When Less is More

Kansas Carradine has a conversation with Gretel at the Byron Bay Equestrian Centre.  Photograph Candida Baker

Kansas Carradine has a conversation with Gretel at the Byron Bay Equestrian Centre. 

“The next frontier is of a spiritual nature. Our success is no longer defined by our accumulation of material goods, but by being in service to a worthy cause.”

 Ariana Strozzi

 It’s a wonderful thing in life that we can know, or believe we know, a lot about something, and still find that there is plenty more to learn.

Last Sunday I had the opportunity to attend a clinic given by one of the Cavalia riders, Kansas Carradine, at the Byron Bay Equestrian centre.  If you haven’t yet caught up with Cavalia, think Cirque du Soleil with horses…

Carradine, who grew up in Hollywood (her father was David Carradine) has been involved with Cavalia and with trick riding for many years, but on the side she has been discovering a whole new area – Equine Guided Education.

After studying with Ariana Strozzi of Skyhorse Ranch in the US for some years, Carradine is now teaching this most gentle and yet revealing of horse practices.

I thought horse-whispering and natural horsemanship were already a world away from most of the accepted practices we learn on how to interact with horses, but Equine Guided Education takes it a step further – with absolutely no riding involved, and with the horses at liberty in an arena, the session quickly becomes more about what the horses show us about ourselves, than what we might traditionally consider we should show the horses!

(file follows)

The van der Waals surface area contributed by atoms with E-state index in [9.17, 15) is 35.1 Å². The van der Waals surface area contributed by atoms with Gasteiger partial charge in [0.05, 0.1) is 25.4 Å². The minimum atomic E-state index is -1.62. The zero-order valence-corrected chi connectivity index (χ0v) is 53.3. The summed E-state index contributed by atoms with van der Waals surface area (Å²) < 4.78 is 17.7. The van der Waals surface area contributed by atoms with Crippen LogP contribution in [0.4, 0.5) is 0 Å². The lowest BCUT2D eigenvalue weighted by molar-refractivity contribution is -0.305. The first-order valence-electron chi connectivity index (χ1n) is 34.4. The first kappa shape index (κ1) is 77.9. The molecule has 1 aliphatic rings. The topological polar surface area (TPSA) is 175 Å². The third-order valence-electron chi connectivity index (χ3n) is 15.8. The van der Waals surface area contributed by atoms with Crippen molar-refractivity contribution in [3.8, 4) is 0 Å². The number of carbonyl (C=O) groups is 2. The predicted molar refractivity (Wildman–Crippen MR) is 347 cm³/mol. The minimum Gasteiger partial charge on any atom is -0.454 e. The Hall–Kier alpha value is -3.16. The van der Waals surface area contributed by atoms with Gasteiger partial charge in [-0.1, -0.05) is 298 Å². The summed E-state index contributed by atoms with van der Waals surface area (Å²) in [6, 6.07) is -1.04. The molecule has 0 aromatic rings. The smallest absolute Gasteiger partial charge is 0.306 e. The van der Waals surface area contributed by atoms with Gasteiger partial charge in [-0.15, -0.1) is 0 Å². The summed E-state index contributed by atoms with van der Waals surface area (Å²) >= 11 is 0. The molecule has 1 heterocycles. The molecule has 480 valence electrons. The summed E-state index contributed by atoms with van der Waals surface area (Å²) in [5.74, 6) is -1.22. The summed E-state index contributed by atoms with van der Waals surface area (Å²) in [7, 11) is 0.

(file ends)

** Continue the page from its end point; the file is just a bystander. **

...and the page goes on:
With four horses at liberty, there was bound to be a bit of non-verbal discussion, and one mare, Gretel, and her follower, Lucy, quickly established themselves as the leaders. Another mare, Belle, and a gelding, Brierley, seemed, at first, to be much more on the outside, and yet, as the day progressed, the seemingly disinterested Brierley connected to those of us in the group in an absolutely magical way as he went quietly from one person to the other, choosing to stand by us, and in a couple of instances, to offer healing.

Tesse Ferguson, Manager of the Byron Bay Equestrian Centre, with her girls, Gretel and Lucy.

Tesse Ferguson, Manager of the Byron Bay Equestrian Centre, with her girls, Gretel and Lucy.

It was surprising too, to see this most submissive horse, firmly suggest to the other horses that when he was with the humans they were not to come near.

We were asked continually to think about ourselves, how did we react being in a group of horses?  Could we imagine being a horse?  What issues did the different horses behaviour bring up for us?

It was a day full of surprises and revelations.  Some of the ideas that Carradine brought to our attention intrigued me.  She talked of how important it is to horses – and of course for ourselves – that our inside and outside landscape must match, that we must, as she put it, be congruent.  She asked as us to look at where our attention was drawn, which horses we were drawn to and why.

At one point three of us role-played being one horse, and were asked to silently move amongst the horses, as if we were a horse, which was an extraordinary spatial experience – particularly when we were sawn in half by a horse coming between us!

To truly try and put oneself into a horse’s hooves is to begin to understand their immense sensitivity to their environment – and to us.

Brierley initiates communication...

Brierley initiates communication…Photography for this article by Candida Baker

 

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Happy Next Month Resolutions!

It really is that time of year again, isn’t it? You know, the time when we’ve made all those New Year resolutions and now we’re finding them hard to keep.

No matter that we know full-well that we want to stop smoking, or drinking, or we want to exercise more, or be generally calmer, kinder, happier, more saint-like people, our human fallibility overcomes us, and quite soon, probably around now, we find we’re just simply back where we were before.